Most people from Europe - including my family - refer to their homeland as "the old country."Â Though theÂ accents - especially in my neighborhood -Â may have been different, the meaning was still very much the same.
In my parents' case, they were forced to leave behind everything - and I meanÂ stepping on American soil, for the first time,Â withÂ nothing more than the clothing they wore, most of which had been donated at the refugee center, before leaving Austria - for a chance to live in America, where everythingÂ (even something asÂ basic as freedom)Â was new.
MyÂ father and mother adapted fairly quickly to their new life (they were 19 and 14,Â respectively)Â but,Â kept a lot of their "old world" customs andÂ (once they met and, soon after, were married)Â shared theirÂ love for cooking, gardening, Hungarian musicÂ and family, openly.
Every Sunday, my mother, grandmother and I would have dinner on the table by noon (sometimes, as early as 11:30 in the morning) the only time we were afforded to sit together, talkÂ and eat, as a family.
Even now, Sunday just isn't the same withoutÂ a big old pot ofÂ Â homemade chicken soup boiling away on the stove...or my grandmother.
I've been feelingÂ weird for the last few weeks and - besides the fact that this is the first time I have all four of myÂ kids in school, at once, andÂ already possessing aÂ restless spirit - although I'm enjoying these first few weeks of solitude, the stillnessÂ is overwhelming my senses!
A smell, a sound or a simple thought - the smallest disturbance becomes painful.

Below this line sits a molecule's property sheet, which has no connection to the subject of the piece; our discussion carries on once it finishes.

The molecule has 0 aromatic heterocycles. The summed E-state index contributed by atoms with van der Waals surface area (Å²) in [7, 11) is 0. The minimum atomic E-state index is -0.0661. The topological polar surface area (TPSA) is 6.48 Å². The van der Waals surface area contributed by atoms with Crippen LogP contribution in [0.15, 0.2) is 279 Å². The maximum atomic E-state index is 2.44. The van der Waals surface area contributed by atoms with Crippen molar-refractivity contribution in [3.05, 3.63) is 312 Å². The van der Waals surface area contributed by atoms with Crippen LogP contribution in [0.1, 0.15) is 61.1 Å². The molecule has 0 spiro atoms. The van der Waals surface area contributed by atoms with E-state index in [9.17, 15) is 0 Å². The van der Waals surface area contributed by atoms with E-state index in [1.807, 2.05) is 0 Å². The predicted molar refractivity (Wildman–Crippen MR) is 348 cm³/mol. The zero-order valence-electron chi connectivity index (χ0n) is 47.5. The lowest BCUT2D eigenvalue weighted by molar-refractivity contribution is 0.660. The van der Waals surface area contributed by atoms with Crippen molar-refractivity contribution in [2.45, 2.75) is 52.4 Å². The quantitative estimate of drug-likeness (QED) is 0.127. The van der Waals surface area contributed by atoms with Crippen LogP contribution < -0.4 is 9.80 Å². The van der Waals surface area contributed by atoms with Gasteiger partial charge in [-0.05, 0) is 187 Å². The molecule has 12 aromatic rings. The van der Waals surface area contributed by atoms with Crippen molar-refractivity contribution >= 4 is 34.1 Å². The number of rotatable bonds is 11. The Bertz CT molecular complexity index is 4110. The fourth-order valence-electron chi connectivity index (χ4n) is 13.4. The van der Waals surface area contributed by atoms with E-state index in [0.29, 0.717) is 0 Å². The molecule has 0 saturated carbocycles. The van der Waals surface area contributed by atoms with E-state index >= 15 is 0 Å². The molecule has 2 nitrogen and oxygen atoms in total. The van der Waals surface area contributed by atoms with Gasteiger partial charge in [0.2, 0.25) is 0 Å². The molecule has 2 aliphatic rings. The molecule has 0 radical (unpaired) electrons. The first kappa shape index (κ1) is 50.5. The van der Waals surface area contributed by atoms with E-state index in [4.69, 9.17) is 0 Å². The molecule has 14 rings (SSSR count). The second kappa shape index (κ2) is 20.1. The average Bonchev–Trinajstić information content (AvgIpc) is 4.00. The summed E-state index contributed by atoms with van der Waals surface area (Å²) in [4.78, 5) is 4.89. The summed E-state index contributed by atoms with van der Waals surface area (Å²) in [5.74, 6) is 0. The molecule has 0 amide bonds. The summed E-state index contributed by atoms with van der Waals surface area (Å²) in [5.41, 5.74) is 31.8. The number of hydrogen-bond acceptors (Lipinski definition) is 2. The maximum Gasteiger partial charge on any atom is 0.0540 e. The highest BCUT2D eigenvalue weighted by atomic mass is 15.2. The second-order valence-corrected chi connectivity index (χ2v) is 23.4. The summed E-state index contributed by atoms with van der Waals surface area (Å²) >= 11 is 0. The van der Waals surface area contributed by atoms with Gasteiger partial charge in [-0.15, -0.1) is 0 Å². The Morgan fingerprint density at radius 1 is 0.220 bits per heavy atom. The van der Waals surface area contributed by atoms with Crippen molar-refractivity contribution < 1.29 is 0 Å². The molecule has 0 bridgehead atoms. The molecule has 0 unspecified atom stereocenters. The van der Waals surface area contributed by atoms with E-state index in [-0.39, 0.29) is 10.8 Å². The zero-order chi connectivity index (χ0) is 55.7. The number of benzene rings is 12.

We've had red geraniums in our windows since...well...as long as I can remember and I've kept them since the first day we moved into this house, 13 years ago.Â I can smell them now -Â as the breeze blows through the dining room window and carries their scentÂ across my face -Â and understandÂ whyÂ their colorÂ was so often referred toÂ inÂ folktalesÂ in a veryÂ mysterious, stimulatingÂ andÂ sensualÂ manner.
Although I've never met my grandmother - my father's mother diedÂ eight months after my brother and I were born - my father has been able to keep her memory alive with stories of her gentleness, soft-spoken manner and infinite patience.Â We were her first grandchildren and she proudly told anyone and everyone - within ear shot of her front gate or clothesline - that her "oonchies" (slang term for "uno-kam" meaning "my grandchildren) were coming to visit her, soon.
Two years later, my grandfather solemnly welcomedÂ his only son and immediately took him out onto the small apartment's balcony.
"What do you see?"
[following my grandfather's gaze]
"You know I'm not a superstitious man, don't you?"
[my grandfather continues]
"Well, what would you say if I told you that each and everyone of those pots of flowers were dead, last week.Â Have been for quite some time. Â And the day I got your telegram telling me that you were bringing me my grandchildren, they started to bloom?"
And as my father stood there, staring at the pots thick with blooms, he choked back the tears enough to answer myÂ grandfather:
"I'd say they are very red!"
So would I...Papa.Â